After committing a great crime the stereotypical criminal will then jet away to a foreign or far away place where they couldn't possibly be identified by local law enforcement. If the unwitting lawbreaker chooses to go to Virginia Beach, however, they're in for a nasty surprise.
Now computers are behind the surveillance cameras, watching using sophisticated face-recognition software. The system was deployed last September and it only keeps images of people if they are matched by the software with known criminals or runaways. The database which contains the data necessary for the recognition software to work is updated daily, and a minimum of three cameras are linked up to the system permanently.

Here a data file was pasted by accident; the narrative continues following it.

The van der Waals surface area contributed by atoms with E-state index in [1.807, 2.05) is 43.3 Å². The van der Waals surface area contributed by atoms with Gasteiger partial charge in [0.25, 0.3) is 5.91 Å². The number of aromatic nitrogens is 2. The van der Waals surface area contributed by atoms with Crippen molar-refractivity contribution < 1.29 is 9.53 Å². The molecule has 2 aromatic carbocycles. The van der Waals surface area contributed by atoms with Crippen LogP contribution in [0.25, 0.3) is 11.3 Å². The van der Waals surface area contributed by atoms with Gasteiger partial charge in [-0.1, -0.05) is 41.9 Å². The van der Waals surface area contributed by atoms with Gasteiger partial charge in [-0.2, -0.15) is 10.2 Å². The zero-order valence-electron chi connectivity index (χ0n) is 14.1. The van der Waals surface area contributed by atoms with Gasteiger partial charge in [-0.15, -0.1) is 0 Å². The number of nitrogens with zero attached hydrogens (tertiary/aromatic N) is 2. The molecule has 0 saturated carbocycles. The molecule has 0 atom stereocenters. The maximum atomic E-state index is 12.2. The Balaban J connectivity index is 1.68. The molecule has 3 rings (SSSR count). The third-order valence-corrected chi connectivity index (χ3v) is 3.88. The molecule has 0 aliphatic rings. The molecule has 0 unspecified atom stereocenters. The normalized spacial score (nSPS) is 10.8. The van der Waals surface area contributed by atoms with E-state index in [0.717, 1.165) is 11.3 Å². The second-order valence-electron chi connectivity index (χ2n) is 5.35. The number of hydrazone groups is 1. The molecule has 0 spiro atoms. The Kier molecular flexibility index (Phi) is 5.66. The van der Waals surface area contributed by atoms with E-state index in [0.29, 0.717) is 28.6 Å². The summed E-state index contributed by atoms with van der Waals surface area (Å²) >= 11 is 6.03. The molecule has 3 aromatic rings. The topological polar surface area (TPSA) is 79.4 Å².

The use of such means to find the less scrupulous members of society isn't used nationwide across the US yet, but if it was civil liberty campaigners would have a field day. The critics of the system claim it doesn't work well and could easily mistake an innocent person for a criminal, and according to the America Civil Liberties Union "Face recognition is all hype and no action". Using such a system is unquestionably a move toward a "Big Brother" society but if it helps make the streets safer is it something we could live with?
News source: ZDNet